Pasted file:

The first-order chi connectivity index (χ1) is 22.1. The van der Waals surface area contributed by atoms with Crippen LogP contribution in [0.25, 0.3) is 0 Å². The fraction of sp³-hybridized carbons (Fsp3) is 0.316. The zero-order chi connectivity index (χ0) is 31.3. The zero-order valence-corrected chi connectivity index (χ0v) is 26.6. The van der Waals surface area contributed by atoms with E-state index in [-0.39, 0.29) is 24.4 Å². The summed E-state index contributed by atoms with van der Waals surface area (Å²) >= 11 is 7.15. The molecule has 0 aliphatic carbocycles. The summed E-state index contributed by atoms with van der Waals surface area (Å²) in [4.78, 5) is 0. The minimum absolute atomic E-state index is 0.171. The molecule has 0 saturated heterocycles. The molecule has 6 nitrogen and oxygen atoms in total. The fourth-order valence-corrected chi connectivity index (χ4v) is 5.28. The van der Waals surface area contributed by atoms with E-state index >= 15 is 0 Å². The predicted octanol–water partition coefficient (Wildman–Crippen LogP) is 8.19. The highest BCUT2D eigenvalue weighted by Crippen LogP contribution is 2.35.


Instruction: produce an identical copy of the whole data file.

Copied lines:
The first-order chi connectivity index (χ1) is 22.1. The van der Waals surface area contributed by atoms with Crippen LogP contribution in [0.25, 0.3) is 0 Å². The fraction of sp³-hybridized carbons (Fsp3) is 0.316. The zero-order chi connectivity index (χ0) is 31.3. The zero-order valence-corrected chi connectivity index (χ0v) is 26.6. The van der Waals surface area contributed by atoms with E-state index in [-0.39, 0.29) is 24.4 Å². The summed E-state index contributed by atoms with van der Waals surface area (Å²) >= 11 is 7.15. The molecule has 0 aliphatic carbocycles. The summed E-state index contributed by atoms with van der Waals surface area (Å²) in [4.78, 5) is 0. The minimum absolute atomic E-state index is 0.171. The molecule has 0 saturated heterocycles. The molecule has 6 nitrogen and oxygen atoms in total. The fourth-order valence-corrected chi connectivity index (χ4v) is 5.28. The van der Waals surface area contributed by atoms with E-state index >= 15 is 0 Å². The predicted octanol–water partition coefficient (Wildman–Crippen LogP) is 8.19. The highest BCUT2D eigenvalue weighted by Crippen LogP contribution is 2.35.